Curran: Deshaun Watson to the Patriots? How's that work? originally appeared on NBC Sports Boston
The Deshaun Watson Saga continues to unfold in Houston. Monday morning, a throng of protestors assembled at NRG Stadium on Watson’s behalf. They left when he said they should go home because of COVID, according to social media.
The 49ers, Lions and Falcons also line up as reasonable destination points. What about the Patriots?
One key thing to remember in all of this is that Watson had a no-trade clause built into the four-year, $160 million extension he signed in September. What that practically means is that, if he convinces the Texans to trade him, he will waive the clause if he likes the destination and can invoke it if he doesn’t.
So if the situation is truly untenable and the Texans agree to move him, they can’t just shop him to the highest bidder. Which brings us back to New England.
Could the Patriots put together an eye-popping offer that would make GM Nick Caserio and Jack “Littlefinger” Easterby send Watson within the conference to a team that would vault back to the NFL’s elite with a Watson-caliber quarterback? Doubt it.
Whether it’s picks, players or a combination of both, the Patriots are low on resources. They have the 15th and 47th picks in April’s draft and nobody would bet on them bottoming out so that their 2022 pick is a top-five selection.
Their most tradeable player is Stephon Gilmore. But he’ll be 31 in September and is entering the last year of a contract that’s grown obsolete. Any team acquiring him would probably be on the hook for a new contract that would have a total value of about $20 million annually. Or he’d be a one-year rental at a salary he’s quite likely not happy with.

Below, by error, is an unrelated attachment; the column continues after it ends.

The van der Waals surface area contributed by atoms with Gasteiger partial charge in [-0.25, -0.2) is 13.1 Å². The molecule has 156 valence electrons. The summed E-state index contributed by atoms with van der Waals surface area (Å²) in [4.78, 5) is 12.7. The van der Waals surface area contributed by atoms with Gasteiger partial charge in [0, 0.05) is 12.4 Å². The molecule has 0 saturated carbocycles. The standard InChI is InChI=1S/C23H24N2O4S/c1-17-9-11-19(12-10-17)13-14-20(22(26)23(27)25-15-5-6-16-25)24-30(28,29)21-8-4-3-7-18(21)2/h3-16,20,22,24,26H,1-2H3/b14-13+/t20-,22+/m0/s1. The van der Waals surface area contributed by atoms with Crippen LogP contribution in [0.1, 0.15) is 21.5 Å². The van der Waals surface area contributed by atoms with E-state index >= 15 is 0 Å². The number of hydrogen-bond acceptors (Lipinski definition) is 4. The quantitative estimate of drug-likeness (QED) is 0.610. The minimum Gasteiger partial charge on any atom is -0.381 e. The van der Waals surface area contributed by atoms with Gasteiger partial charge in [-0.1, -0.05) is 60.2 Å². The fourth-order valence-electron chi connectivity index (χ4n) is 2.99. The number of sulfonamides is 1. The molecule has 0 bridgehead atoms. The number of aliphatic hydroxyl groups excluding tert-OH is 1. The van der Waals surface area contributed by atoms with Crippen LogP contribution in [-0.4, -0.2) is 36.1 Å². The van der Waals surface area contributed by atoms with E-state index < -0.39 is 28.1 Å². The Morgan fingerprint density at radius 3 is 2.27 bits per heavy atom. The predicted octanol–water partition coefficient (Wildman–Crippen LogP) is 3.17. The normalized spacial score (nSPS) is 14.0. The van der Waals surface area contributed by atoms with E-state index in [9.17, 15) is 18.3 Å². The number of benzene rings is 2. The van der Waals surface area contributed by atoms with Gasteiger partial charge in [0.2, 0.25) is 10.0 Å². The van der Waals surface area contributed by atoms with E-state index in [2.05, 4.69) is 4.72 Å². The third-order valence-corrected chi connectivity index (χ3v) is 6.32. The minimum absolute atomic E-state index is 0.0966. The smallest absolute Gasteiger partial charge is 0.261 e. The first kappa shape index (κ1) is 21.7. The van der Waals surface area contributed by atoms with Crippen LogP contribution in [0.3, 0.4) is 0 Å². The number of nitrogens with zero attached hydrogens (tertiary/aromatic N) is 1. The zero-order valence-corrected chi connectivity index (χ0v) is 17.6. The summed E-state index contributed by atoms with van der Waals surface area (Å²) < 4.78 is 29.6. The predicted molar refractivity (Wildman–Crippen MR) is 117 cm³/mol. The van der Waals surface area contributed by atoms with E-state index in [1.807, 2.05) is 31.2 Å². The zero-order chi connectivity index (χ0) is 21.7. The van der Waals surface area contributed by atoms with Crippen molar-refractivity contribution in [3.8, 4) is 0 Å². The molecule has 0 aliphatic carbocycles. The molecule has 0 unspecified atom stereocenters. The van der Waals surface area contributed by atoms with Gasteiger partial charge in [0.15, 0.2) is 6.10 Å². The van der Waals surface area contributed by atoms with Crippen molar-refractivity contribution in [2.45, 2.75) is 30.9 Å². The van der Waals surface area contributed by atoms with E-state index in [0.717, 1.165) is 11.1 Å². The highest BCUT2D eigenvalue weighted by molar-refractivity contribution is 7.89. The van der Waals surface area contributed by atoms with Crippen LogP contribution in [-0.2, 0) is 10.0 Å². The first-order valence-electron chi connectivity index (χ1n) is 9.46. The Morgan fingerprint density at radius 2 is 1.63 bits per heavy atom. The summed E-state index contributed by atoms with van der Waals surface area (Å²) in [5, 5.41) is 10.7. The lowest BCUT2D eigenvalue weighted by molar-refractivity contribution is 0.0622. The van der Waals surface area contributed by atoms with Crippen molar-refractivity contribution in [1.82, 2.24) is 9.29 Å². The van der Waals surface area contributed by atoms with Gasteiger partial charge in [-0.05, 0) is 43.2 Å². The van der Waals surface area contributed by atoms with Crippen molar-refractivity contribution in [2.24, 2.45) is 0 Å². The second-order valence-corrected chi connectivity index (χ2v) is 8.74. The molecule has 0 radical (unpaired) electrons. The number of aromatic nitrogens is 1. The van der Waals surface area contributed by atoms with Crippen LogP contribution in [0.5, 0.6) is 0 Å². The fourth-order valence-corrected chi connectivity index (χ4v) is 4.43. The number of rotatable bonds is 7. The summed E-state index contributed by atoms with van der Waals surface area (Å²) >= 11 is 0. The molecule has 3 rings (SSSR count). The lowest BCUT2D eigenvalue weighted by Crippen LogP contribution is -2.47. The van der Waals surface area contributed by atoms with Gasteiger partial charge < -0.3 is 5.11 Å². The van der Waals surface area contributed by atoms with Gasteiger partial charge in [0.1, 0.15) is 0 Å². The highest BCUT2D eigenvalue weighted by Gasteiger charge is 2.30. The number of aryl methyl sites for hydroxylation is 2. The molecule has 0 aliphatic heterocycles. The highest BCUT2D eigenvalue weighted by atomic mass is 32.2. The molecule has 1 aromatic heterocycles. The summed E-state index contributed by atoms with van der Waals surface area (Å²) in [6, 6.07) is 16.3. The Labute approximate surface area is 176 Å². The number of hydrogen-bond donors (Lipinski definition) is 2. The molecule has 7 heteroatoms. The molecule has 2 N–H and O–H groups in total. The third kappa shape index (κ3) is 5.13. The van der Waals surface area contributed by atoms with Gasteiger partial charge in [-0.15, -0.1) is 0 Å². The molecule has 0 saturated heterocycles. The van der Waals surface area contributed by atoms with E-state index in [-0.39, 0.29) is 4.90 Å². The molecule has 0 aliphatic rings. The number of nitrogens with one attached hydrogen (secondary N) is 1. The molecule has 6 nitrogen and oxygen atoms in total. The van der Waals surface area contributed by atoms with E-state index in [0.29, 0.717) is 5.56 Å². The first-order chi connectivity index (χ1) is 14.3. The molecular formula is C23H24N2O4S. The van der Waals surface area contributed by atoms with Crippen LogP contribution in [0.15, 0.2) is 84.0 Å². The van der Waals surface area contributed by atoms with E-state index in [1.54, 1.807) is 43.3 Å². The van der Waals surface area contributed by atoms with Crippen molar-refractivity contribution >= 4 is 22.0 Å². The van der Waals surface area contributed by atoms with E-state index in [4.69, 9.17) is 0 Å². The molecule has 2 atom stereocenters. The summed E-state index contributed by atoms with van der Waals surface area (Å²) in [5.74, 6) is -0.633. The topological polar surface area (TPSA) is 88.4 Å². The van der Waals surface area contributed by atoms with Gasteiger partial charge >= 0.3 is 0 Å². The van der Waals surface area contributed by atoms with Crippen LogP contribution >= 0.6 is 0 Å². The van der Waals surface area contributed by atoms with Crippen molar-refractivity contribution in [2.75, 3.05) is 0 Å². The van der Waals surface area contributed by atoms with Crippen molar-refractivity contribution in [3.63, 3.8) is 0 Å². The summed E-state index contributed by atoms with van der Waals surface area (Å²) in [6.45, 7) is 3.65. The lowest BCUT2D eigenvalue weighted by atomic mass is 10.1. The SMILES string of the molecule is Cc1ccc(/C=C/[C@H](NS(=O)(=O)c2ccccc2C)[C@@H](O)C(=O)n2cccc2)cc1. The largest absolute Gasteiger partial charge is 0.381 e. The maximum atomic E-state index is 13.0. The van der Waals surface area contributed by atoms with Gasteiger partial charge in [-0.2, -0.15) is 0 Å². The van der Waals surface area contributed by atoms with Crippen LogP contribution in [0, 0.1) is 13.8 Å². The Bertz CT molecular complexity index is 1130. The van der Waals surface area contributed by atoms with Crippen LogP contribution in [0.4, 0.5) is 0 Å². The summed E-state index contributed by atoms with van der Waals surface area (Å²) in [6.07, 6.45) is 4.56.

After him? J.C. Jackson, Chase Winovich, Josh Uche, Kyle Dugger, Mike Onwenu, Damien Harris, Joejuan Williams, Jarrett Stidham and N’Keal Harry are all young players on their rookie deals. But some look like possible cornerstones – Jackson, Onwenu, Harris, Winovich and Dugger in particular – while the rest are treading water or slowly sinking.
Even if we play it out, a package of Jackson, Dugger, Harris and the 2020 and 2021 first-rounders might not be enough to entice Houston given the void they’ll be creating at quarterback. That would also set back the Patriots' rebuild and force them to replenish with more expensive veteran players through free agency and positions that are already locked down with home-grown guys.
Doesn’t seem like a Belichickian plan at all. And even if he did go all-in like that, would Watson waive his no-trade clause to come here? Again, doubt it.
Watson’s biggest gripe is having his request for input ignored by owner Cal McNair in the hiring of Caserio. Watson wants a seat at the table when it comes to decision-making. Meanwhile, Belichick had Tom Brady at the kid’s table for 20 seasons. Belichick isn’t – at 68 – going to rush to leverage the Patriots' immediate future to acquire a player who wants a say in roster-building. Especially since the roster-building Watson’s witnessed in his NFL career has been the equivalent of striking matches and throwing them at puddles of gasoline.
Watson’s spent his career working with management people who were largely formed or came to prominence thanks to their time in Foxboro. Why would he want to go to the franchise that spawned all the people he doesn’t want to work with anymore?
Watson Watch may go on for months. But the Patriots will be mere spectators.